Recently I heard an interview with Sandy Patti about her new book Broken on the Back Row. I think that we have many broken people in our churches. What are we doing to reach out to them? Are our churches a safe place to be honest, especially for people broken by sin?
If our church is not a safe place to be honest about their sin, then people will try to hide their sin and problems, trying to solve them by themselves. It's like they have fallen into a pit and desperately need rescue. Yet they have to hide from people walking by rather than being able to call out for help. How do we help them?
Sometimes — though not always — people's problems are a result of sin. There are two sides to this coin — not two faces, but two sides. We don't want to be too casual on the issue of sin, but we most certainly want to offer restoration and fellowship for those who have sinned and have truly repented.
When any of us sins, true repentance is necessary:
Therefore submit to God. Resist the devil and he will flee from you. Draw near to God and He will draw near to you. Cleanse your hands, you sinners; and purify your hearts, you double-minded. Lament and mourn and weep! Let your laughter be turned to mourning and your joy to gloom. Humble yourselves in the sight of the Lord, and He will lift you up. (James 4:7-10 NKJV)
Repentance is not just being sorry that we got caught, feeling bad or just being miserable because of our circumstances. Repentance is a heart-felt commitment to turn from our sin and to turn to God, while resisting the devil. Jesus was protective and tender, but he also firmly told the woman who was caught in the act of adultery, "Go and sin no more." (John 8:11)
We must not be casual about sin. Our sin hurts us and those around us. Our sin has very real and dire consequences. Our sin hurts God. (Joshua 7 tells about the sin of Achan. Each of these principles is at work in Achan's story.)
Sin should be called sin. Sin is not just a mistake, a lapse, or an indiscretion. We shouldn't make excuses and rationalize sin away to excuse it, using the lame justification, "God knows that I'm weak and that everybody sins!" (cf. 1 John 1:8-10) Rather than excusing our sin, our human weakness and sinfulness call us to confess our sin, "If we confess our sins, He is faithful and just to forgive us our sins and to cleanse us from all unrighteousness." God tells us that those who claim they belong to Him and yet live in sinfulness — literally "darkness" — are lying. (1 John 1:6) His ultimate goal is that we not sin — not even one sin. (1 John 2:1) Thankfully, the blood of Christ will cover our sins and His intercession with the Father will insure our forgiveness and cleansing if we are truly willing to confess our sin and walk away from it, honestly seeking to live in the light of God. (1 John 1:7; 1 John 2:1-2)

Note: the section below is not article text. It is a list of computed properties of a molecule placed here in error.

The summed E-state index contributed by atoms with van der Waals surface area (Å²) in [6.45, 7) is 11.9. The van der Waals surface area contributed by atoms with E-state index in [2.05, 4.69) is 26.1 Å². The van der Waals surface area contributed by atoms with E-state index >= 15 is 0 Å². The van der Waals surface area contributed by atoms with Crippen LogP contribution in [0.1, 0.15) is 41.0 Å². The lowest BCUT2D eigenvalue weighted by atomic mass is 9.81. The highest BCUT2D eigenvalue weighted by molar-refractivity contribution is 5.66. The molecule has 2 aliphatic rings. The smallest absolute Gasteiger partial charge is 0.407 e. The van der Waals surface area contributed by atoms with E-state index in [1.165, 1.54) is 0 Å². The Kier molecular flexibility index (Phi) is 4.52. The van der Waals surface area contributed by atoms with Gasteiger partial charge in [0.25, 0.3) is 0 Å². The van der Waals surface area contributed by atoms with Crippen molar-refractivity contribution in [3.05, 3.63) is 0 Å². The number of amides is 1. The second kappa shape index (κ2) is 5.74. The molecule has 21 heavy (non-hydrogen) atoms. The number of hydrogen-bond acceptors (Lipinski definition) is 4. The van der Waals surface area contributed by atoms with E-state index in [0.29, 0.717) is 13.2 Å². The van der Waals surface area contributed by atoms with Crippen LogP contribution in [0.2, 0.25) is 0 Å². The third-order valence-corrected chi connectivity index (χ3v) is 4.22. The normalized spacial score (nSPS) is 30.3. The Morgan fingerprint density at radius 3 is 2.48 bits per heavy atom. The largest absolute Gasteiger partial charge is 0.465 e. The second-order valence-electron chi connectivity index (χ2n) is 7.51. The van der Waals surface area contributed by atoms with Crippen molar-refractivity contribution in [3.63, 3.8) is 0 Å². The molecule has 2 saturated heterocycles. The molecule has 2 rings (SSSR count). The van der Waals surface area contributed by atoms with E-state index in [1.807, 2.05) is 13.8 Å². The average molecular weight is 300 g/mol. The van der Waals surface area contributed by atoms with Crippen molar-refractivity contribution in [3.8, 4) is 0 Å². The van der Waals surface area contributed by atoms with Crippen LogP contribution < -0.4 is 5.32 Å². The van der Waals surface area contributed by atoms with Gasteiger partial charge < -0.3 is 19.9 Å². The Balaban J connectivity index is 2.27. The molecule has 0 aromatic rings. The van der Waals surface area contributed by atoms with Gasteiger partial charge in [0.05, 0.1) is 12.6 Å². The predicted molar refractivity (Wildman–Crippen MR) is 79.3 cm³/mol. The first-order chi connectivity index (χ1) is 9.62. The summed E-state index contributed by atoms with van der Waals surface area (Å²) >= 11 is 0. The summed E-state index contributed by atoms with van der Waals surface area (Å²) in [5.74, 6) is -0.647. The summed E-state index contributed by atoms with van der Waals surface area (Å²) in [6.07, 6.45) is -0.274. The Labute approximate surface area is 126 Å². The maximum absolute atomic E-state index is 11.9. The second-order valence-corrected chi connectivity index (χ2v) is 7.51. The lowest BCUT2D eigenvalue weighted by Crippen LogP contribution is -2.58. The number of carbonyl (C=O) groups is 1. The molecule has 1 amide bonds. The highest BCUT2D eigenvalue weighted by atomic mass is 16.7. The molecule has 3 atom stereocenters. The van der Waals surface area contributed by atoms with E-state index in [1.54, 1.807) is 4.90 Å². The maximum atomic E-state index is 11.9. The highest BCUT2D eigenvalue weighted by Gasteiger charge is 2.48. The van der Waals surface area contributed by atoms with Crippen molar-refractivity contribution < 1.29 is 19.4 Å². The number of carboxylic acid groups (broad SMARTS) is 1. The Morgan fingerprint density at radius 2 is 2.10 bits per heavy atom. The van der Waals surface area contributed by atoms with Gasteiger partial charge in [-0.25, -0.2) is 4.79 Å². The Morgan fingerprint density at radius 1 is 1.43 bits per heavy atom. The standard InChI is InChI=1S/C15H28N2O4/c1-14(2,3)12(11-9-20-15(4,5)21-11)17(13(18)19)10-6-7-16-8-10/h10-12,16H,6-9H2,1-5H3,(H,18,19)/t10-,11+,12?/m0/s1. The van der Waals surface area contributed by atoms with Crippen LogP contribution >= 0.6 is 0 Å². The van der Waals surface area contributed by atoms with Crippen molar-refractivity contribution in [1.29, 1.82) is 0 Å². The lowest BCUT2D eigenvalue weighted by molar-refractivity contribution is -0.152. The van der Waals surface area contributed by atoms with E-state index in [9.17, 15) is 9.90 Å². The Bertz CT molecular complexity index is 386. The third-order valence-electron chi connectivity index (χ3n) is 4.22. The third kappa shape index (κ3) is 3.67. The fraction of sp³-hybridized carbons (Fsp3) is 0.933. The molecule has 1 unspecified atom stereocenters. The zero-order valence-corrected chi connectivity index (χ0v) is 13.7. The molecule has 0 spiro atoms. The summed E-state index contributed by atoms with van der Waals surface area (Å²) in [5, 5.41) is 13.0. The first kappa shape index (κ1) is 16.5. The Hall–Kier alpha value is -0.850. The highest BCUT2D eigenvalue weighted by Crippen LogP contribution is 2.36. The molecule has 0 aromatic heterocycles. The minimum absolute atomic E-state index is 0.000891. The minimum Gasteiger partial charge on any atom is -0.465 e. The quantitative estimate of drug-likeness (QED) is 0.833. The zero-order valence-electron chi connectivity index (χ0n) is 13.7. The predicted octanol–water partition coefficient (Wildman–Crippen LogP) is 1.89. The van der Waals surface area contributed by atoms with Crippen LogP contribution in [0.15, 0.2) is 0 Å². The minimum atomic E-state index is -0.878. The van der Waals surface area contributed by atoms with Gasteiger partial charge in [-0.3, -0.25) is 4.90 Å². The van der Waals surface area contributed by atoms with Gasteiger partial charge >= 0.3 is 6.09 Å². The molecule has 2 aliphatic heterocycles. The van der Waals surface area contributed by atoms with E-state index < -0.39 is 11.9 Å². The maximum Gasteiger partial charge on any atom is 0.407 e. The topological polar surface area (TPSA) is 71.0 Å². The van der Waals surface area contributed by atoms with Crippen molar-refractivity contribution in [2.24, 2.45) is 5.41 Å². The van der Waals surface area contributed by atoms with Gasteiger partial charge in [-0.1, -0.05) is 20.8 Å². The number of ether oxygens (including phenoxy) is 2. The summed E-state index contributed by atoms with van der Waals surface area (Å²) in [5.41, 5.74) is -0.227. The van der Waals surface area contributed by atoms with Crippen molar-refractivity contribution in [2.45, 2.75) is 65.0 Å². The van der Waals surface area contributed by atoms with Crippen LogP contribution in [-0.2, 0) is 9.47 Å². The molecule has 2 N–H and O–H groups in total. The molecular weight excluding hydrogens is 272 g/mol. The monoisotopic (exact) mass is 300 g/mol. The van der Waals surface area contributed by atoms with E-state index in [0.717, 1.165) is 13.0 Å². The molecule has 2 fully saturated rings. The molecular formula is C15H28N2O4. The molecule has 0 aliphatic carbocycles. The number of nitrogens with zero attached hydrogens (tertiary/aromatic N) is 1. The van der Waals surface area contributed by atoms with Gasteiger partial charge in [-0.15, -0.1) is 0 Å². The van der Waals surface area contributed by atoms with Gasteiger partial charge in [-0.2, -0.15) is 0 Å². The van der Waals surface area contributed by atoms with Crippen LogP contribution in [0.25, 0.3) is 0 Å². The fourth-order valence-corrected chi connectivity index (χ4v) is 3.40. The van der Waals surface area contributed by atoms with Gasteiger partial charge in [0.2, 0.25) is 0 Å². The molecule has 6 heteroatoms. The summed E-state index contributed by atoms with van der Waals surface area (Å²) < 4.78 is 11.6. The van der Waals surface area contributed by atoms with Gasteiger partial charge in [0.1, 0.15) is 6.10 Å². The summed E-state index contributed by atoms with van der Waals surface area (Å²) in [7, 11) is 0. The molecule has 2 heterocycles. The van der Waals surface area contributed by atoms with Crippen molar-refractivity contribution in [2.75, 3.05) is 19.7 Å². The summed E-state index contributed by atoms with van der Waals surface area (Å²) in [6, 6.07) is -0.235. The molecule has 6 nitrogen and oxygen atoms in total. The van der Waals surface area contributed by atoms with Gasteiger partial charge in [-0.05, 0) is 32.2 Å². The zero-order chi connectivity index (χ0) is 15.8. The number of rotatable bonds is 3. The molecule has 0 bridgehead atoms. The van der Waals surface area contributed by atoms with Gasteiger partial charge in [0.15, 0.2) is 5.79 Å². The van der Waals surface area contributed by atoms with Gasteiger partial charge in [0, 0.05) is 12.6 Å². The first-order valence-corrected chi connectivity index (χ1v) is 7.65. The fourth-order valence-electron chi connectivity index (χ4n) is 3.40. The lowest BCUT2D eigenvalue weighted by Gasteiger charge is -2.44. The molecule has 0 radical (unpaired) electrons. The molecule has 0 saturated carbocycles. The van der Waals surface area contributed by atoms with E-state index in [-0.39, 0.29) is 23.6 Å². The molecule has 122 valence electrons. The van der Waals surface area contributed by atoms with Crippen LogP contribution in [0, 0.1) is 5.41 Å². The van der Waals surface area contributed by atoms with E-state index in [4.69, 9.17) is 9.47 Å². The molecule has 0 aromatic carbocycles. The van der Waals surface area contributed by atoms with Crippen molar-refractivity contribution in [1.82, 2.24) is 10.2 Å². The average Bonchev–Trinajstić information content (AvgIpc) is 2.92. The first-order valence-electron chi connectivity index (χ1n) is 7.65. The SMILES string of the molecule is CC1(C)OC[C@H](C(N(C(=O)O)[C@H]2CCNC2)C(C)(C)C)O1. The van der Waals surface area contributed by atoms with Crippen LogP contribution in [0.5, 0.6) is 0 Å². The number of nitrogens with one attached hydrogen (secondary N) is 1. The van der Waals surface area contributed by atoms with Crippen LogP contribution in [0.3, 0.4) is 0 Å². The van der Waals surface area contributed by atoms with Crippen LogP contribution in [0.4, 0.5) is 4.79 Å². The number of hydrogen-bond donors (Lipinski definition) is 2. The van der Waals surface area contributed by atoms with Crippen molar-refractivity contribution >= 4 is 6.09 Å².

Part of our human weakness is our own hypocrisy when it comes to sin. When it pertains to another's sin, we often want judgment. When it pertains to our own sin, we want mercy. God, however, demands that we forgive as we have been forgiven. (Ephesians 4:32) If someone is truly repentant we must offer mercy, forgiveness, and restoration to them. God reminds us, "For judgment is without mercy to the one who has shown no mercy. Mercy triumphs over judgment." (James 2:13) Jesus clearly taught that our sins would be treated with the same mercy and forgiveness that we used in dealing with others' sins. (Matthew 6:14-15; Matthew 18:21-35)
I hope our goal is to restore people from sin rather than trying to keep score of people's sins. The apostle Paul reminded the Christians of Galatia, "Brethren, if a man is overtaken in any trespass, you who are spiritual restore such a one in a spirit of gentleness, considering yourself lest you also be tempted. Bear one another's burdens, and so fulfill the law of Christ." (Galatians 6:10-11) He told the Corinthians that they must forgive the repentant sinner and receive him back into their fellowship with love. (2 Corinthians 2:5-11) God's goal is always the return and restoration of fallen sinners. (Luke 15) This must be our goal as well!
While we never want to be soft on sin, we also don't want to be people without compassion and who withhold mercy for the sinner. Let's be a place where people can be honest about their sin and can return to God. Let's be a people where the broken can come and find a place to be re-made and restored.